Gabon's Stolen Election Brings the Country to Crisis Point

Gabon protesters
Protesters set up a barricade in the Nstara district of Libreville, Gabon on September 1. The re-election of President Ali Bongo has sparked a wave of violent protests in Gabon. MARCO LONGARI/AFP/Getty Images

The disputed election results in Gabon have left the Central African country facing what could be the most serious political crisis in its history. The ferocity of the opposition's reaction to its supposed defeat is unprecedented, but popular resentment against the government has been building for years.

The ruling dynasty, headed now by President Ali Bongo, has largely been able to ensure political stability throughout the 50 years of its rule by drawing on the country's abundant oil revenues. The Bongos, however, have failed to translate oil wealth into improving living standards of the Gabonese. Now, simmering tensions have been brought to a head by what is viewed by many as the fixed result of the vote.

Supporters of opposition leader Jean Ping have since descended on the streets of the capital Libreville, as well as Port-Gentil, the oil-rich economic hub, and other key towns, decrying electoral fraud and clashing with security forces.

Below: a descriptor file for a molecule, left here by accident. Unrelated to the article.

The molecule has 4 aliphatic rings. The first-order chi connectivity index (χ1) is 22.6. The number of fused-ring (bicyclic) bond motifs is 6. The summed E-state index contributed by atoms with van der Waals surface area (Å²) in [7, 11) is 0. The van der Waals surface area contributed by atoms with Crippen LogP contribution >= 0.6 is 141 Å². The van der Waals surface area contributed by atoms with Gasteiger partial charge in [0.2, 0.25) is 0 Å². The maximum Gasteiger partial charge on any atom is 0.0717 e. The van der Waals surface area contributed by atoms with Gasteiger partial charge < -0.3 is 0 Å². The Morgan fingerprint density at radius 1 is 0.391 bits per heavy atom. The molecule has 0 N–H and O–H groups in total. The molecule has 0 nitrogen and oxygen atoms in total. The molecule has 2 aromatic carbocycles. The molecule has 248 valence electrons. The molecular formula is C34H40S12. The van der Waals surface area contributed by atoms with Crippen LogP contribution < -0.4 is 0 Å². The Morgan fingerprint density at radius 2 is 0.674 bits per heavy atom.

In many ways, the events resemble those surrounding 2009 presidential polls. Now, as then, the main contenders claimed electoral victory before the official results were released. In both cases, Bongo's victory was disputed by the opposition and incited deadly post-election violence.

Several factors suggest, however, that this time Bongo will have much harder time in defending the legitimacy of his mandate and restoring normality. The electoral results appear more blatantly fabricated; the opposition is more united; and Bongo is more isolated in the international arena.

To a great extent the president's position will depend on the support of the security forces, particularly the Presidential Guard, and their willingness to quell mass protests. But even in this case, the economic malaise induced by low oil prices, and the widespread fatigue after nearly half a century of Bongo family rule, will make his second term anything but serene. Continuing political instability will likely make investors pause before major investments in the country. This in turn will undermine Bongo's ability to tackle growing current account deficit and public as oil price revenues dry up.

A united opposition will resist Bongo's 'victory'

For several years, Gabon's opposition has been fractured giving Ali Bongo a lifeline. In 2009, the opposition votes were almost equally split between two main candidates, Pierre Mamboundou and André Mba Obame, each of whom garnered just above 25 percent of the vote. The failure by the opposition to present a single presidential candidate was the main factor behind Bongo's victory at that time.

In 2016, by contrast, four key opposition candidates withdrew from the race in August and rallied behind Ping. This last-minute unification of the opposition greatly contributed to Ping's strong showing and left Bongo reliant on outright fraud.